Rachel Ehredt and Kainoa Smith have had completely different experiences in life. One grew up to be a Third Culture Adult (TCA) and the other grew up as a Third Culture Kid (TCA). In this three-part series, we take a look at both of their experiences.
Rachel Ehredt is a woman who had the opportunity to live in Australia for a year — well, technically.
Ehredt worked for a software company that built government websites based out of Australia. During her time as a U.S., Australia and New Zealand marketer, she was required to spend half of her time in Australia and half of her time in the United States. She had to stay in Australia for three months (90 days) at a time without a work visa, then she would travel back to the United States.
Living in Australia is like living at home but in an alternate universe.Rachel Ehredt
The company Ehredt worked for was based out of Melbourne, Victoria, Australia. Her company had an apartment rented for her in St. Kilda, south of the Central Business District (CBD).
Ehredt grew up in Denver, Colo., U.S.A. Although she had traveled around the U.S. quite a bit before she was 18, she had never left Colorado. Ehredt is considered a Third Culture Adult (TCA). A TCA is someone who has traveled “extensively and are immersed in global locations after the age of 18,” according to Psychotherapist Paulette Bethel who coined the term in 2002.
What she learned and saw in Australia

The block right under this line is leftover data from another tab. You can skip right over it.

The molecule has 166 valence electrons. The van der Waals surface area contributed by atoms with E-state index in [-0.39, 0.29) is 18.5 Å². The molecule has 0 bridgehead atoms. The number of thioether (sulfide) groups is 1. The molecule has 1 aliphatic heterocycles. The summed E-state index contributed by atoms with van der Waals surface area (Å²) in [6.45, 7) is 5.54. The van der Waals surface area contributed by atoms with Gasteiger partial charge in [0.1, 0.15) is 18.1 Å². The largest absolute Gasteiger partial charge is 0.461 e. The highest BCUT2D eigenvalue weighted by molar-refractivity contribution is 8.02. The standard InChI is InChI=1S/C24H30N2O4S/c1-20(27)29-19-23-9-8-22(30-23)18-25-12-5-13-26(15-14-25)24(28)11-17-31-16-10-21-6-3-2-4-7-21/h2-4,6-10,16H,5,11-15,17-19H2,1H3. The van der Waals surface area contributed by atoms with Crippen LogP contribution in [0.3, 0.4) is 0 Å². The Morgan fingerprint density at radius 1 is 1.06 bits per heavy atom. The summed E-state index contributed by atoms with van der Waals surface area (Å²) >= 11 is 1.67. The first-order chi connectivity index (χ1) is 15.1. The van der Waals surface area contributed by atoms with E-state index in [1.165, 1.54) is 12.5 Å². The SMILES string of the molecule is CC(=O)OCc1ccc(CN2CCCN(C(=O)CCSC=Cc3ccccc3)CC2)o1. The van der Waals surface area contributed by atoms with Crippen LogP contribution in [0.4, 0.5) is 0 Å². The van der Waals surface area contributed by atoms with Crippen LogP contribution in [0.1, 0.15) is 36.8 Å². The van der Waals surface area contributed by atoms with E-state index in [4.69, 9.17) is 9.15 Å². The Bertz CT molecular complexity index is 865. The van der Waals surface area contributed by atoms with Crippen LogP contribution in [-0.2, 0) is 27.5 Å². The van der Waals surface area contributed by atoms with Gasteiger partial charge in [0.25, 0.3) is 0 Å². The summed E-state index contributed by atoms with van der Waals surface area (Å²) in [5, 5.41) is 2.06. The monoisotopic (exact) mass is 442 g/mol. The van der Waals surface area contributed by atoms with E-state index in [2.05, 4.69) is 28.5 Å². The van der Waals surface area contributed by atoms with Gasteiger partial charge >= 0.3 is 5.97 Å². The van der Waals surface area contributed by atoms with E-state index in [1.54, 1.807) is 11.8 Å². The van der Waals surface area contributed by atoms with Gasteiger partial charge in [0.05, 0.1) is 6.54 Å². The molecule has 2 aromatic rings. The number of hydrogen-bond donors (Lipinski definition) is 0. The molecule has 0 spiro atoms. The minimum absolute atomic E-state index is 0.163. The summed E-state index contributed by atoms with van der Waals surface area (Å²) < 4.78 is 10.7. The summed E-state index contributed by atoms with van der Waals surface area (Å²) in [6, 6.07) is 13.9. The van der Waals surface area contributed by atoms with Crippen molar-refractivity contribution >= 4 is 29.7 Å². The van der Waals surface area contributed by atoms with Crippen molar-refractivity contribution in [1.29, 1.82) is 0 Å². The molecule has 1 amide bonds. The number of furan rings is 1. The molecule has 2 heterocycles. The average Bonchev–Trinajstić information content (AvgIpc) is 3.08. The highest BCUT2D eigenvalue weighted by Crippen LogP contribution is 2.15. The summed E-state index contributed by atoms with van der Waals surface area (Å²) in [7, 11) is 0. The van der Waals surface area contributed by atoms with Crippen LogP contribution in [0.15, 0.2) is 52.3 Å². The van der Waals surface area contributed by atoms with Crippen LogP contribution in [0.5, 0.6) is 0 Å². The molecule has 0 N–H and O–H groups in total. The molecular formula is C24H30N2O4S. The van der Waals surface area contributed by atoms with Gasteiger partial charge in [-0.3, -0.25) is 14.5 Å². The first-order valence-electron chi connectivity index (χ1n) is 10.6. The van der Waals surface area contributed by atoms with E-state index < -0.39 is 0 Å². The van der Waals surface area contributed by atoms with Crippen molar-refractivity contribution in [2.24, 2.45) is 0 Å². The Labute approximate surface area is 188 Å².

She saw Australian Drag Shows, visited the Sydney Opera House and experienced the excitement of Australian football in the bars. Not to mention the high tea she got to have at the National Gallery of Victoria.
She fell in love with Xiao Long Bao, Meat Pies and Gozeleme.
“It’s a melting pot of Asian, Indian, and English cultures,” she says.
Ehredt rode “the train” every day to and from work, the market and almost everywhere she wanted to go, unless she decided to walk. She said it was like living in New York, where you either rode the train or you walked; you didn’t want to drive.
Ehredt said that to her surprise, Starbucks Coffee in Australia is not something locals rave about — it’s only there for the tourists. Locals would never be caught dead in a Starbucks.
Differences between Australian and American life
Ehredt learned about certain traditions in Australia. For example, before a show, the Aboriginal Australians, who are the indigenous people of the continent, would be thanked and acknowledged that Australians were on their land.
“I thought it was beautiful and a respectful way to acknowledge that a group of settlers came and took land away from native people — something we don’t do in America. “Rachel Ehredt
Ehredt would learn that “trash” is also called “rubbish.” Unexpectedly, locals would add BBQ sauce to their eggs in the morning. Also, if you want a red pepper you better ask for a capsicum, and whatever you do, order a flat white rather than a latte.
This Third Culture Adult learned so much with her time living in Melbourne, Australia. She learned about differences in cultures as well as new things that she loves. Rachel Ehredt looks forward to more years traveling and immersing herself in new countries.